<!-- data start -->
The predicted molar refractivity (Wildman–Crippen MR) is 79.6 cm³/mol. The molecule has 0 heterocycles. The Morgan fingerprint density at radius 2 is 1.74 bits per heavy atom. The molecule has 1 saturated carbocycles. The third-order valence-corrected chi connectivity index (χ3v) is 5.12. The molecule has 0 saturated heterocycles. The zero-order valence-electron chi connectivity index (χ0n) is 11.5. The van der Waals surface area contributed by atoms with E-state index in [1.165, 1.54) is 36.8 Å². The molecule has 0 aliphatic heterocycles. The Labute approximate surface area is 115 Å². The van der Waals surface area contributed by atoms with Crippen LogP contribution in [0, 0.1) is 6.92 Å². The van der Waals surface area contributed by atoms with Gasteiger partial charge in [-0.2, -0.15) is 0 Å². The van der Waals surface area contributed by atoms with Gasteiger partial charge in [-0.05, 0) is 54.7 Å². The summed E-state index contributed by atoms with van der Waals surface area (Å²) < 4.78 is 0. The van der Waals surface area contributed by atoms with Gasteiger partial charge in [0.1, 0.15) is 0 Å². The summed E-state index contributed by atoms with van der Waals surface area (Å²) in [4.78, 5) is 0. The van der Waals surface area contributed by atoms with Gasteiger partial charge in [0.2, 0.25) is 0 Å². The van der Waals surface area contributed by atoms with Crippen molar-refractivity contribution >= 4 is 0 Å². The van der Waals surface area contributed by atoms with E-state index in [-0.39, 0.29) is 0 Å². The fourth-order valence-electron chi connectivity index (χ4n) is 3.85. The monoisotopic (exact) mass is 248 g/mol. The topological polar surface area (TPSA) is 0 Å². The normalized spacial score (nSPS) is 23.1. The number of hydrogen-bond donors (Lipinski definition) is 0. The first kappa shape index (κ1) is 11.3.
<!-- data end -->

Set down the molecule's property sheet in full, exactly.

The predicted molar refractivity (Wildman–Crippen MR) is 79.6 cm³/mol. The molecule has 0 heterocycles. The Morgan fingerprint density at radius 2 is 1.74 bits per heavy atom. The molecule has 1 saturated carbocycles. The third-order valence-corrected chi connectivity index (χ3v) is 5.12. The molecule has 0 saturated heterocycles. The zero-order valence-electron chi connectivity index (χ0n) is 11.5. The van der Waals surface area contributed by atoms with E-state index in [1.165, 1.54) is 36.8 Å². The molecule has 0 aliphatic heterocycles. The Labute approximate surface area is 115 Å². The van der Waals surface area contributed by atoms with Crippen LogP contribution in [0, 0.1) is 6.92 Å². The van der Waals surface area contributed by atoms with Gasteiger partial charge in [-0.2, -0.15) is 0 Å². The van der Waals surface area contributed by atoms with Gasteiger partial charge in [-0.05, 0) is 54.7 Å². The summed E-state index contributed by atoms with van der Waals surface area (Å²) < 4.78 is 0. The van der Waals surface area contributed by atoms with Gasteiger partial charge in [0.1, 0.15) is 0 Å². The summed E-state index contributed by atoms with van der Waals surface area (Å²) in [4.78, 5) is 0. The van der Waals surface area contributed by atoms with Gasteiger partial charge in [0.2, 0.25) is 0 Å². The van der Waals surface area contributed by atoms with Crippen molar-refractivity contribution >= 4 is 0 Å². The van der Waals surface area contributed by atoms with E-state index in [-0.39, 0.29) is 0 Å². The fourth-order valence-electron chi connectivity index (χ4n) is 3.85. The monoisotopic (exact) mass is 248 g/mol. The topological polar surface area (TPSA) is 0 Å². The normalized spacial score (nSPS) is 23.1. The number of hydrogen-bond donors (Lipinski definition) is 0. The first kappa shape index (κ1) is 11.3.